Except for rank used for elementary schools (grades 5 and below used Grizzly 1 to Grizzly 4 rank) the ranks of the California Cadet Corps closely resemble the ranks of the United States Army. The main difference in names is in the enlisted ranks, where the "private (PVT1)/(E-1)" rank is replaced with "recruit (RCT)", another difference in the enlisted ranks is that where the "private (PVT2)/(E-2)" rank is replaced with "cadet (CDT)", the last different naming for enlisted ranks of the CACC is where "private first class (PFC)/(E-3) rank is replaced with "cadet first class (CFC)". Other spottable different is that, cadets' ranks who are from junior noncommissioned officer (NCOs) and up is differentiated by the "C/" present before the ranks' initials, for example, a cadet corporal ranks' initials is "C/CPL", when a normal corporal rank in the Army is "CPL", a cadet sergeant rank is "C/SGT" while the army's sergeant rank is "SGT". Last different is the rank appearances of cadet commissioned officers' ranks, up to cadet colonel "C/COL" and a relatively new change were made to the "cadet first sergeant (C/1SG)" rank somewhere during 2016/17. To start with, the CACC has changed the C/1SG rank to now where the triangle between the "Chevrons" (the arrows) and the "Rockers" (the straight bars below), which is the army's 1SG rank, is changed into a diamond. The difference between cadet commissioned officer, 2LT (second lieutenant) and an adult 2LT is that the gold bar, replaced with a gold disc, the disc itself being called a "pip". The cadet 1LT (1st lieutenant) rank is a silver "pip", replaced from the adult 1LT's silver bar. The adult CPT (captain) rank insignia is two silver bars connected with each other by two thin lines composed of the same material, which earned it a nickname "railroad track" because it does look like a railroad track, is replaced with two silver "pips" connecting with each other in the cadet captain (C/CPT) rank. The adult MAJ (major) rank insignia is a gold oak leaf, which is replaced with a gold diamond for the cadet major (C/MAJ) rank. The adult lieutenant colonel (LTC) (colonel is pronounced as "kernal") rank insignia is a silver oak leaf, which is replaced with a silver diamond for the cadet lieutenant colonel (C/LTC) rank. Lastly on this list, the silver eagle of the adult colonel rank (COL) is replaced with two connecting silver diamonds for the cadet colonel (C/COL) rank. Less than 10% of all cadets ever in the CACC program ever managed to achieve a rank of cadet colonel.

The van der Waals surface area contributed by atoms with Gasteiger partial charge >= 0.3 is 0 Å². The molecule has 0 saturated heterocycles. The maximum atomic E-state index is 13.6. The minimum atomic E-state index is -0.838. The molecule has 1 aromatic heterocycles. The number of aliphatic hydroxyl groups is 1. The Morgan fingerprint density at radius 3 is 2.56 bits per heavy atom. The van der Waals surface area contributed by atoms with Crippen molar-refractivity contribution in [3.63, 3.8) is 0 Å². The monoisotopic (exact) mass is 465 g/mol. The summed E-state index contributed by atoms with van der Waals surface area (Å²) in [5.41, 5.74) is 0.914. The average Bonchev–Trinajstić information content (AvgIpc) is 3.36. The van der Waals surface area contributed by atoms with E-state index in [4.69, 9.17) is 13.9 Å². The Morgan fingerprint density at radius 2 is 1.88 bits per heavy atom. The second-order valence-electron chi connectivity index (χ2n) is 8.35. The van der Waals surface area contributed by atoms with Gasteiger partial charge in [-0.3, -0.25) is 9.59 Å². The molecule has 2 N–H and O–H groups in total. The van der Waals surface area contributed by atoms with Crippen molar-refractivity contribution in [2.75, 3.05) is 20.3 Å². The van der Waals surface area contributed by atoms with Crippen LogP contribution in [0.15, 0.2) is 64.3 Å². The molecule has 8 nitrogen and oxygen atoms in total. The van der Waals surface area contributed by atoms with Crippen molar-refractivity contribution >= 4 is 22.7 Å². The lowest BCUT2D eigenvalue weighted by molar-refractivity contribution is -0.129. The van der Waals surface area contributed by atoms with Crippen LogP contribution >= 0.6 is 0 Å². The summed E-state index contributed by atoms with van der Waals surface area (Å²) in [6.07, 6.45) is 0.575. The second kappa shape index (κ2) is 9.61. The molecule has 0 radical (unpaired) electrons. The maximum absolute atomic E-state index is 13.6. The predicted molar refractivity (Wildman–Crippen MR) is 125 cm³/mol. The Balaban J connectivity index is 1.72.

To pass, the cadets [in this case cadet sergeant (C/SGT), cadet second lieutenant (C/2LT), and cadet major (C/MAJ)] must score an 80% or better to pass the exam part. For officers and NCOs testing to staff sergeant (C/SSG) or higher, cadets must go before a promotion board of three adults, usually prior military or Cadet Corps personnel. The cadets are inspected on their uniform preparation and are quizzed on overall knowledge of the Cadet Corps, and in the case of officers, leadership philosophy and principle.
There are many jobs that cadets can hold in the Corps. The lowest level of leadership is the squad leader. They are usually in charge of 4-14 cadets, depending on the size the unit allows. After that would be the platoon sergeant (PSG). They are in charge of the welfare of their cadets, as well as running day to day platoon operations. PSGs are also in charge of teaching their new platoon leaders (usually newly commissioned lieutenants) how platoons work, and to be a liaison between the platoon leader, the first sergeant, and the squad leaders. Platoon leaders are the first level of officer leadership. Usually lieutenants, but commonly warrant officers or NCOs if the unit strength is low. Platoon leaders are responsible for leading the platoon and supervising the squad leaders and platoon sergeant. After that positions are as follows: